Is Mediation an Option for You?

Sometimes counseling is not enough to preserve marriage.  Irreconcilable differences can stem from dozens of sources, but whatever the cause, a marriage that cannot be maintained should end in a legal and equitable resolution.  Filing for divorce can be fraught with issues, though;  how will timesharing with the kids be accomplished?  Who gets the assets?  Who pays the debts?  Will there be alimony, and if so, how much? Who is footing the bill for the attorney’s fees?  These are all excellent questions that should be answered in a free consultation with an experienced Florida family law attorney like Frank P. Remsen.

The difficulty in divorce is not deciding how to split shared assets, but rather getting your spouse to agree to your decision.  If two divorcees cannot come to such an agreement, a circuit court judge may decide on an equitable way to divide shared assets.  Before a judge gets involved, however, Florida procedure has a means to give divorcees a chance to compromise: mediation.  A family law mediation involves both divorcees, each with their own attorney, and a neutral party, the mediator.  The mediator facilitates negotiation between the two divorcees. 

A mediation does not always result in an asset division to which both parties agree.  Sometimes neither side will agree to a compromise, and the mediation reaches an “impasse,” meaning no settlement occurred.  But other times, the presence of a neutral mediator to discuss issues separately with both the former spouses allows for real conversation, allowing the parties to find a resolution, such as an amount of alimony.  An experienced family law counsel, like Frank P. Remsen, will ensure that the agreement is fair for the client and “look around the corner” to answer questions.  For example, the mediation might have decided the alimony amount, but does the alimony end after a fixed amount of time?  What happens if the receiving spouse gets re-married?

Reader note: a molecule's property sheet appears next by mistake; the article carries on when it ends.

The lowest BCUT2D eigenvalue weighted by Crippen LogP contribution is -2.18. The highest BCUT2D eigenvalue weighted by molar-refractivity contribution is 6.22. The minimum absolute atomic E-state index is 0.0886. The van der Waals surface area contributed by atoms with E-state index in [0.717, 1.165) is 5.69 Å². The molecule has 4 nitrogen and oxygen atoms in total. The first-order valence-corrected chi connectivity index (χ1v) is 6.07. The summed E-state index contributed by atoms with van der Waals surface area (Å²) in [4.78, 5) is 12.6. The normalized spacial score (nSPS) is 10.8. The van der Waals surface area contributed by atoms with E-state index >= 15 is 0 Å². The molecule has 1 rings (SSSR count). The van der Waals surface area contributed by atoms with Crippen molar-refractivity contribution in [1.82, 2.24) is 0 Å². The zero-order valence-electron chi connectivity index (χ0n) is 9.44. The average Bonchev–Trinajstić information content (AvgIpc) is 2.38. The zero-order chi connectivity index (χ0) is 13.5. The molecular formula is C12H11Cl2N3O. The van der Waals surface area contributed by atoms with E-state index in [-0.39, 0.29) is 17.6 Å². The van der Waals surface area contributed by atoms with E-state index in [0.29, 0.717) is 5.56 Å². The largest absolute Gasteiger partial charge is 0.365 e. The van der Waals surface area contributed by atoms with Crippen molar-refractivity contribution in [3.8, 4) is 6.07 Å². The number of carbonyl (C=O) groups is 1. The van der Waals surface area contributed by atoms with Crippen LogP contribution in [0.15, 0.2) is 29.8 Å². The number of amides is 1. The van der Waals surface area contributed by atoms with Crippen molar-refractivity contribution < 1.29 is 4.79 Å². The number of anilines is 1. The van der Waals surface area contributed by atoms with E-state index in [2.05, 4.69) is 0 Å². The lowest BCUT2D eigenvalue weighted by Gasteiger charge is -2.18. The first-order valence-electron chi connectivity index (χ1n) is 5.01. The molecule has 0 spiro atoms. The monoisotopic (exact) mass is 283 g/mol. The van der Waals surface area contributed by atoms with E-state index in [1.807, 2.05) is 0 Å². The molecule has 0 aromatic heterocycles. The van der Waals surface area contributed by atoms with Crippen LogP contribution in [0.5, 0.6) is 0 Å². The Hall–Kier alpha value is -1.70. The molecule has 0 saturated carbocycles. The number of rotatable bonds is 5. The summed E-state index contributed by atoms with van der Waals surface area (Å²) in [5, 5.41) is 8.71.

Much more than alimony may be resolved through mediation.  Equitable distribution – who gets what – is often resolved out of court.  Divorcees must be careful to what they agree to through mediation, though, because once the judge signs off on the agreement, it becomes very difficult to change retroactively.  Such finality demonstrates the need to have an experienced family law attorney, such as Frank P. Remsen, at your side during a mediation.

Mediation is also key to resolving time-sharing issues, such as how to split weeks, weekends, vacation time, school time, homework time, extracurricular time, holiday time, etc.  A judge will have the ultimate say, but mediation gives you an opportunity to assert which times are most important to you.

Your attorney will advise you throughout the process, strategizing with you on how to reach the most favorable outcome. Mediation is a confidential proceeding, so if it does not lead to an agreement, it will not impede your right to a day in court.  Because of that, and the presence of a neutral mediator to assist you and your trial counsel, mediation is an effective tool for reducing or even eliminating disagreements between divorcees before trial.  If you plan to undergo a divorce, it is essential that you contact an experienced family law attorney, like Frank P. Remsen, for a free consultation.

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